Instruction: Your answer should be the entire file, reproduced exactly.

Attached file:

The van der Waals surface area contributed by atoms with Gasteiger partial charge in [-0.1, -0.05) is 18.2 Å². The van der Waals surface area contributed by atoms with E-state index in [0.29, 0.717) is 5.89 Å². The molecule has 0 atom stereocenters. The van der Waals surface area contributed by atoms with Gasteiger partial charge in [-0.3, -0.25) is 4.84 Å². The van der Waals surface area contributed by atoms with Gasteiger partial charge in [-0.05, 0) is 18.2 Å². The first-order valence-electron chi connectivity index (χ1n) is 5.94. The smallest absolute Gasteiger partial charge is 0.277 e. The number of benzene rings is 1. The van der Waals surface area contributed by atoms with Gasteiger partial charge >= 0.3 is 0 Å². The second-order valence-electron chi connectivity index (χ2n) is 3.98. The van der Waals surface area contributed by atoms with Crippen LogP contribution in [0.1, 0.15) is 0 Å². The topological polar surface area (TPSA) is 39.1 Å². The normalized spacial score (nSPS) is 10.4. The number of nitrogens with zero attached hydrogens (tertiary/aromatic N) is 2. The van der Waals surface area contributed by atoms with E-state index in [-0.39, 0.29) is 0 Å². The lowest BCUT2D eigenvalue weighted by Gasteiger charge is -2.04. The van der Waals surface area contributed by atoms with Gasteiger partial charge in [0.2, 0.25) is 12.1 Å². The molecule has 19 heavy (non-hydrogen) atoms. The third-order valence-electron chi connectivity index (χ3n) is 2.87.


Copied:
The van der Waals surface area contributed by atoms with Gasteiger partial charge in [-0.1, -0.05) is 18.2 Å². The van der Waals surface area contributed by atoms with E-state index in [0.29, 0.717) is 5.89 Å². The molecule has 0 atom stereocenters. The van der Waals surface area contributed by atoms with Gasteiger partial charge in [-0.3, -0.25) is 4.84 Å². The van der Waals surface area contributed by atoms with Gasteiger partial charge in [-0.05, 0) is 18.2 Å². The first-order valence-electron chi connectivity index (χ1n) is 5.94. The smallest absolute Gasteiger partial charge is 0.277 e. The number of benzene rings is 1. The van der Waals surface area contributed by atoms with Gasteiger partial charge >= 0.3 is 0 Å². The second-order valence-electron chi connectivity index (χ2n) is 3.98. The van der Waals surface area contributed by atoms with Crippen LogP contribution in [0.1, 0.15) is 0 Å². The topological polar surface area (TPSA) is 39.1 Å². The normalized spacial score (nSPS) is 10.4. The number of nitrogens with zero attached hydrogens (tertiary/aromatic N) is 2. The van der Waals surface area contributed by atoms with E-state index in [-0.39, 0.29) is 0 Å². The lowest BCUT2D eigenvalue weighted by Gasteiger charge is -2.04. The van der Waals surface area contributed by atoms with Gasteiger partial charge in [0.2, 0.25) is 12.1 Å². The molecule has 19 heavy (non-hydrogen) atoms. The third-order valence-electron chi connectivity index (χ3n) is 2.87.